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  • Strategy

Feather parts reattach: birds


Barbules of the feathers of the sacred dove / Ernest Russe.. / LicenseCC-by - Attribution

Feather filaments of birds connect to each other with interlocking hooks.

"A central shaft carries on either side a hundred or so filaments; each filament is similarly fringed with about a hundred smaller filaments or barbules. In downy feathers, this structure produces a soft, air-trapping fluffiness and, therefore, superb insulation. Flight feathers have an additional feature. Their barbules overlap those of neighbouring filaments and hook them onto one another so that they are united into a continuous vane. There are several hundred such hooks on a single barbule, a million or so in a single feather; and a bird the size of a swan has about twenty-five thousand feathers." (Attenborough 1979:173)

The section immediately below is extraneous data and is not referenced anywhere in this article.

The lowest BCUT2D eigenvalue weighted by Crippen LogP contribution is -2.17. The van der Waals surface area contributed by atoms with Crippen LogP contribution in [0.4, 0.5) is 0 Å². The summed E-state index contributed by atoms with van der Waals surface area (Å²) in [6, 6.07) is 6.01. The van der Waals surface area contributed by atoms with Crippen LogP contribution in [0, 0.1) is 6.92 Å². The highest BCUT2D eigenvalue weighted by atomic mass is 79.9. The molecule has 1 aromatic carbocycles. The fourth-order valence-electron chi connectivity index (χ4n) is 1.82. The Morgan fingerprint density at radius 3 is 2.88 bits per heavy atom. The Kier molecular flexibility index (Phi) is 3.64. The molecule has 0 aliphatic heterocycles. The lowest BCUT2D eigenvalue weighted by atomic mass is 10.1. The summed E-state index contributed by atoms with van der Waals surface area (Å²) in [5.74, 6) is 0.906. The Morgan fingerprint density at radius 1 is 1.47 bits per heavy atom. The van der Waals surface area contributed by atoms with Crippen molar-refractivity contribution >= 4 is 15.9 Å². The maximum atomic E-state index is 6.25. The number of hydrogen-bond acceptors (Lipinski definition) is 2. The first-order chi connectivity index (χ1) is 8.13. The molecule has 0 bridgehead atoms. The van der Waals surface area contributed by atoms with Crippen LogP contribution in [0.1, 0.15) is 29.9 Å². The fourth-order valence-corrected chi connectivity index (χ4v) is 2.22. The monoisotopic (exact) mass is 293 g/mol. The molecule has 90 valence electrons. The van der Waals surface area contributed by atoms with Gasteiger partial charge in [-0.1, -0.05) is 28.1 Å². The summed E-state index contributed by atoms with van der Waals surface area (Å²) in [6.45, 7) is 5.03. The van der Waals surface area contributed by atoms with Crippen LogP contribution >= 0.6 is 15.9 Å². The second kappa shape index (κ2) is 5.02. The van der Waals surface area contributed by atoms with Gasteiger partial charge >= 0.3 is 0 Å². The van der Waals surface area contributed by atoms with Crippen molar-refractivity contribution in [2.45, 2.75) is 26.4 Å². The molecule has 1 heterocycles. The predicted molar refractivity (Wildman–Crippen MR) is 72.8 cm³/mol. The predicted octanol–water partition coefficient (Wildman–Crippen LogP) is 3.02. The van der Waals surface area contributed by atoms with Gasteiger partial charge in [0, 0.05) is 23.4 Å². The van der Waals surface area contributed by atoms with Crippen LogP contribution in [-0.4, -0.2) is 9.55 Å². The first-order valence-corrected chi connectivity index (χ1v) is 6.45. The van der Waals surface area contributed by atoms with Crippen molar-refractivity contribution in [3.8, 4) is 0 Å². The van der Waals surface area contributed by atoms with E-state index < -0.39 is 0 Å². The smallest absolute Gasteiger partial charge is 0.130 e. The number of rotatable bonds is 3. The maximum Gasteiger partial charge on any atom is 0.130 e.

"Disarranged feathers are carefully repositioned. Those that have become bedraggled or have broken vanes are renovated by careful combing with the beak. As the filaments pass through the mandibles and are pressed together, the hooks on the barbules reengage like teeth of a zip-fastener to make a smooth and continuous surface again." (Attenborough 1979:179)
About the inspiring organism

Learn more at
Organism/taxonomy data provided by:
Species 2000 & ITIS Catalogue of Life: 2008 Annual Checklist

Bioinspired products and application ideas

Application Ideas: Connecting soft materials such as fabric, foam board, insulation, solar sails. Providing a connection that can be broken if needed to avoid permanent damage, such as in high winds, but can be reconnected afterwards.

Industrial Sector(s) interested in this strategy: Construction, manufacturing

Attenborough, D. 1995. The Private Life of Plants: A Natural History of Plant Behavior. London: BBC Books. 320 p.
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